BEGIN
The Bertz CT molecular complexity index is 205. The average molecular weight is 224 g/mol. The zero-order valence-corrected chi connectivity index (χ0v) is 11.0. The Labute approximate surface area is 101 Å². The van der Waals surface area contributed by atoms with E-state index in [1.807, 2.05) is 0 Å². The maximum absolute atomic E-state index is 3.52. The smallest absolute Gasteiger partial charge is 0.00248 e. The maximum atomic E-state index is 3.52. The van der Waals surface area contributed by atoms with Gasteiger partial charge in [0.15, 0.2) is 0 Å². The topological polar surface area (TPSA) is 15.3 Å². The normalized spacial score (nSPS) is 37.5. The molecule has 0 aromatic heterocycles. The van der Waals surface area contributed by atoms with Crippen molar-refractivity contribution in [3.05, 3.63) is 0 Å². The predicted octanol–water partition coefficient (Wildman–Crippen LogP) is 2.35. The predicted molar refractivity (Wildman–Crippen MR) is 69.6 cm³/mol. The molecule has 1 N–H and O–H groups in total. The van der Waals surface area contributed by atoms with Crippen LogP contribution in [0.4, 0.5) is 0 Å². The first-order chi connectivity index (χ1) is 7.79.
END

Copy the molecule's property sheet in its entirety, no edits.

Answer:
The Bertz CT molecular complexity index is 205. The average molecular weight is 224 g/mol. The zero-order valence-corrected chi connectivity index (χ0v) is 11.0. The Labute approximate surface area is 101 Å². The van der Waals surface area contributed by atoms with E-state index in [1.807, 2.05) is 0 Å². The maximum absolute atomic E-state index is 3.52. The smallest absolute Gasteiger partial charge is 0.00248 e. The maximum atomic E-state index is 3.52. The van der Waals surface area contributed by atoms with Gasteiger partial charge in [0.15, 0.2) is 0 Å². The topological polar surface area (TPSA) is 15.3 Å². The normalized spacial score (nSPS) is 37.5. The molecule has 0 aromatic heterocycles. The van der Waals surface area contributed by atoms with Crippen molar-refractivity contribution in [3.05, 3.63) is 0 Å². The predicted octanol–water partition coefficient (Wildman–Crippen LogP) is 2.35. The predicted molar refractivity (Wildman–Crippen MR) is 69.6 cm³/mol. The molecule has 1 N–H and O–H groups in total. The van der Waals surface area contributed by atoms with Crippen LogP contribution in [0.4, 0.5) is 0 Å². The first-order chi connectivity index (χ1) is 7.79.